Physics at Virginia

"Recent Results at the NOvA Neutrino Oscillation Experiment and Developments for Future Sensitivity Improvements"

Andrew Sutton , University of Virginia - Department of Physics
[Host: Craig Group]

NOvA is a long-baseline accelerator neutrino experiment that can probe outstanding questions in neutrino oscillation physics. Among these are: the neutrino mass hierarchy, CP violation in the lepton sector, and the determination of the neutrino mixing angle θ23. NOvA has access to these parameters by observing electron neutrino appearance and muon neutrino disappearance over an 810 km baseline. For the high statistics muon neutrino measurements the shape of the energy spectra can be used to further constrain the oscillation parameters owing to the energy dependence of neutrino oscillations. Therefore, a high resolution measurement of the neutrino energy is necessary to make precision measurements of those parameters. Moreover, uncertainties on detector calibration and neutrino interaction models have a significant impact on measurement sensitivity. NOvA has an ongoing test beam effort to improve understanding of the detector response and reduce energy calibration uncertainties. Additionally, a Long Short-Term Memory (LSTM) neural network has been developed to estimate muon neutrino and provides improved energy resolution. Interaction model uncertainties can be further addressed by adversarial network training which can be employed with different interaction generators to increase the robustness and performance of the LSTM energy estimator against model variations. This talk will present the most recent NOvA oscillation results and show ongoing work to reduce systematic uncertainties and further improve measurement sensitivity.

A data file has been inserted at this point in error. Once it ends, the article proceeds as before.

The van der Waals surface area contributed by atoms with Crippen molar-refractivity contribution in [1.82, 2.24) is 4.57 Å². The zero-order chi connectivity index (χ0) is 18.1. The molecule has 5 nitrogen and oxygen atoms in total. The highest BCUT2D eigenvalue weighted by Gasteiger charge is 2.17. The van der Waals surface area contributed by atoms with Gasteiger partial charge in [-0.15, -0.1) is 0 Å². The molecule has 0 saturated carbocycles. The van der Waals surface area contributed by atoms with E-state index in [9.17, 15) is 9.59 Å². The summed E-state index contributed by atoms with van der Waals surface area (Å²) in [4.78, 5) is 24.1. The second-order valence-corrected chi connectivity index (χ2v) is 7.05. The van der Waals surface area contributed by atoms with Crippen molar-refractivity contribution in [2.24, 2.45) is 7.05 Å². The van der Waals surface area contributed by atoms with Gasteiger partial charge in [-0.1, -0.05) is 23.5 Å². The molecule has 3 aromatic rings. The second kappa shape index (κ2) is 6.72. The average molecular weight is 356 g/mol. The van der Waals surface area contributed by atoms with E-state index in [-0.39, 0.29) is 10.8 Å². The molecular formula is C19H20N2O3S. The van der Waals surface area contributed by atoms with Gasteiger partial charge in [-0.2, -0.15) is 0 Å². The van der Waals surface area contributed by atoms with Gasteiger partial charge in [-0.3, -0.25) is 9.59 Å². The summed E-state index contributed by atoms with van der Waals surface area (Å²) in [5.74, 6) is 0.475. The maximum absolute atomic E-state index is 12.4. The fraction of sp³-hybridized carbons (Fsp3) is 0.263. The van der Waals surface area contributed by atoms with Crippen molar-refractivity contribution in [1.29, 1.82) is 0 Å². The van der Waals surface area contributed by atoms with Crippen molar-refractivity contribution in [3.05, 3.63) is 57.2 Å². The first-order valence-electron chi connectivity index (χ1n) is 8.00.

High Energy Physics Seminar
Wednesday, March 17, 2021
4:00 PM
Online, Room via Zoom
Note special time.
Note special room.

Join Zoom Meeting:
Meeting ID: 922 8790 9487
Password: HEPseminar

 Add to your calendar

To add a speaker, send an email to phys-speakers@Virginia.EDU. Please include the seminar type (e.g. High Energy Physics Seminars), date, name of the speaker, title of talk, and an abstract (if available).